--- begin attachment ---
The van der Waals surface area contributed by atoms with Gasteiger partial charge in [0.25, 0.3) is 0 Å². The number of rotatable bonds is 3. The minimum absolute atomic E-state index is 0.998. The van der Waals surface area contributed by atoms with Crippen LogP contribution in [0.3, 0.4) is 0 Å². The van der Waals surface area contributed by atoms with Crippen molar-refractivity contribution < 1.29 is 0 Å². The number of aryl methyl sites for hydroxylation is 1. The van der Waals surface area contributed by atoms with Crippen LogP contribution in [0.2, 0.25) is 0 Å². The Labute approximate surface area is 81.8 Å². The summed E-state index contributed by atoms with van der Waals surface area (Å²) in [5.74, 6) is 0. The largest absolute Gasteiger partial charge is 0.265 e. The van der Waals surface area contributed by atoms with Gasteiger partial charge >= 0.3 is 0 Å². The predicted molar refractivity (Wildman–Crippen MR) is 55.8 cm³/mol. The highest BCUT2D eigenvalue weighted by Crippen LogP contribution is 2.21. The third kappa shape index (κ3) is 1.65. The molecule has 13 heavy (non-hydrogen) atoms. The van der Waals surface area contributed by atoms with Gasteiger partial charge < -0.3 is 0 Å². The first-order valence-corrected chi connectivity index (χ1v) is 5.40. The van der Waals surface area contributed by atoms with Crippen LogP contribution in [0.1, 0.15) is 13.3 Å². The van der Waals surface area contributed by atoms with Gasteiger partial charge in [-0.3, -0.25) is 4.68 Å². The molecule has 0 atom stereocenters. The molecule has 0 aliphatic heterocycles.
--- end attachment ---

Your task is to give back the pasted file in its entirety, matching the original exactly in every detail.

The van der Waals surface area contributed by atoms with Gasteiger partial charge in [0.25, 0.3) is 0 Å². The number of rotatable bonds is 3. The minimum absolute atomic E-state index is 0.998. The van der Waals surface area contributed by atoms with Crippen LogP contribution in [0.3, 0.4) is 0 Å². The van der Waals surface area contributed by atoms with Crippen molar-refractivity contribution < 1.29 is 0 Å². The number of aryl methyl sites for hydroxylation is 1. The van der Waals surface area contributed by atoms with Crippen LogP contribution in [0.2, 0.25) is 0 Å². The Labute approximate surface area is 81.8 Å². The summed E-state index contributed by atoms with van der Waals surface area (Å²) in [5.74, 6) is 0. The largest absolute Gasteiger partial charge is 0.265 e. The van der Waals surface area contributed by atoms with Gasteiger partial charge >= 0.3 is 0 Å². The predicted molar refractivity (Wildman–Crippen MR) is 55.8 cm³/mol. The highest BCUT2D eigenvalue weighted by Crippen LogP contribution is 2.21. The third kappa shape index (κ3) is 1.65. The molecule has 13 heavy (non-hydrogen) atoms. The van der Waals surface area contributed by atoms with Gasteiger partial charge < -0.3 is 0 Å². The first-order valence-corrected chi connectivity index (χ1v) is 5.40. The van der Waals surface area contributed by atoms with Crippen LogP contribution in [0.1, 0.15) is 13.3 Å². The van der Waals surface area contributed by atoms with Gasteiger partial charge in [-0.3, -0.25) is 4.68 Å². The molecule has 0 atom stereocenters. The molecule has 0 aliphatic heterocycles.